Midnight in Paris

Rated PG-13 88 min. 2011

Woody Allen’s latest, Midnight in Paris, is an amusing fantasy with a slight but charming hook. Gil (Owen Wilson) is a frustrated American novelist who writes — and rewrites — film scripts for a living in Hollywood. He yearns for something deeper, more creatively satisfying, more romantic. Vacationing in Paris with his fiancee Inez (Rachel McAdams) and her boorish wealthy parents John (Kurt Fuller) and Helen (Mimi Kennedy), Gil finds himself deeply smitten with the city, plotting a move to a bohemian atelier where he can devote himself to his novel. However, his shallow future wife will hear nothing of the sort. Gil’s romantic longing to live the writer’s life in Paris plays out in an outrageous bit of time travel. One night while ambling through the streets of the city at the stroke of midnight, he is set upon by a group of flappers in a vintage touring car. They whisk him away to a party where F. Scott and Zelda Fitzgerald and Cole Porter are all in attendance. But at some point each night, the coach becomes a pumpkin again and Gil is back in the age of shopping sprees and fancy restaurants with a self-satisfied couple from back home, Paul (Michael Sheen) and Carol (Nina Adriana), who Inez and Gil run into in Paris. Allen is an expert name-dropper, and in Midnight in Paris, he is off the leash in that regard. His copious references to painters and writers are meant to give his middlebrow audience a glow of self-satisfaction at recognizing names like Luis Buñuel, Salvador Dali, T.S. Eliot, Henri Matisse, Gertrude Stein (a charming Kathy Bates), and Ernest Hemingway. In the past Gil is embraced as a talent, one of the artistic community, even if the people doing the appreciating can sometimes come off as wax museum caricatures of famous people come to life. In the Paris of the ’20s, Gil also falls hard for an artist groupie, the dreamy and beautiful Adriana (Marion Cotillard), who is everything Inez is not. The substance and soul of Midnight in Paris that lends heft and heart to its over-arching frothiness is Allen’s examination of wistful nostalgia as a seductive mirage that promises a past more romantic, creatively fulfilling, and aesthetically appealing than the present. It definitely makes it a past worth pining for.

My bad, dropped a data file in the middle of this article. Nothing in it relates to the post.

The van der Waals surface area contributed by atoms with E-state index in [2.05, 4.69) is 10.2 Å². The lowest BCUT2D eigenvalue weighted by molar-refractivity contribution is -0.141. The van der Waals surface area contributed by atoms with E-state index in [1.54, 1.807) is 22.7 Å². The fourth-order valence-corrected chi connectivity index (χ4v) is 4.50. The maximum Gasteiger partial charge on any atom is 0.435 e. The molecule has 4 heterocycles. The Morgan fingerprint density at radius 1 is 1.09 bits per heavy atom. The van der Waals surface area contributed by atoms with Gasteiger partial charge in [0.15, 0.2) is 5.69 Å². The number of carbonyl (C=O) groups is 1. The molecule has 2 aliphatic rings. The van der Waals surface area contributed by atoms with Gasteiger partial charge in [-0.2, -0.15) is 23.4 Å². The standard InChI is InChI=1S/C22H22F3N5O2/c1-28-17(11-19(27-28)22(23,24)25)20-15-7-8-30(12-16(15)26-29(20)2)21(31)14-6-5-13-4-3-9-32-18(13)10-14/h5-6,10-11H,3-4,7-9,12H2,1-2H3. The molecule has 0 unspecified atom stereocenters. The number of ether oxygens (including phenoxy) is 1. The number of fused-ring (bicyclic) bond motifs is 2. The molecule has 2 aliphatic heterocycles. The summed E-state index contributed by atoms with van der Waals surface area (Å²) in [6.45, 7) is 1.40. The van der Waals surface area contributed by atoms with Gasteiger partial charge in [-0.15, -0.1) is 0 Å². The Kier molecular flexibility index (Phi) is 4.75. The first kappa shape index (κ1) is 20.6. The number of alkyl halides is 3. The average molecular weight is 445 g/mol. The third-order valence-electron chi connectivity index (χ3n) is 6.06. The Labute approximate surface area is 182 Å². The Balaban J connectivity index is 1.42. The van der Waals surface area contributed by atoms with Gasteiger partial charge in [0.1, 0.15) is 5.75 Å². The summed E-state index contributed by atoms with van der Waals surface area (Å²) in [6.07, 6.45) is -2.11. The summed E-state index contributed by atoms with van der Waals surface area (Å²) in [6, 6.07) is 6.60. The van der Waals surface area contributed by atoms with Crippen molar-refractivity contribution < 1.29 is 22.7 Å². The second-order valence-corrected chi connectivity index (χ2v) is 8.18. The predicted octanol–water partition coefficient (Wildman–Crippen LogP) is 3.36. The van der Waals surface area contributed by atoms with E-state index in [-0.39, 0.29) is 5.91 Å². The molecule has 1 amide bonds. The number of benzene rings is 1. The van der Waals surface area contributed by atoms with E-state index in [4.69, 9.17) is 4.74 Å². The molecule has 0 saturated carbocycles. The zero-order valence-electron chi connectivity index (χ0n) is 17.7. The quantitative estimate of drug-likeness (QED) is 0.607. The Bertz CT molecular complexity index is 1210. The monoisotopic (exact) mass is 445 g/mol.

Film Credits

Official Site: www.sonyclassics.com/midnightinparis

Director: Woody Allen

Writer: Woody Allen

Cast: Rachel McAdams, Marion Cotillard, Michael Sheen, Owen Wilson, Kathy Bates, Alison Pill, Adrien Brody, Tom Hiddleston, Léa Seydoux and Kurt Fuller

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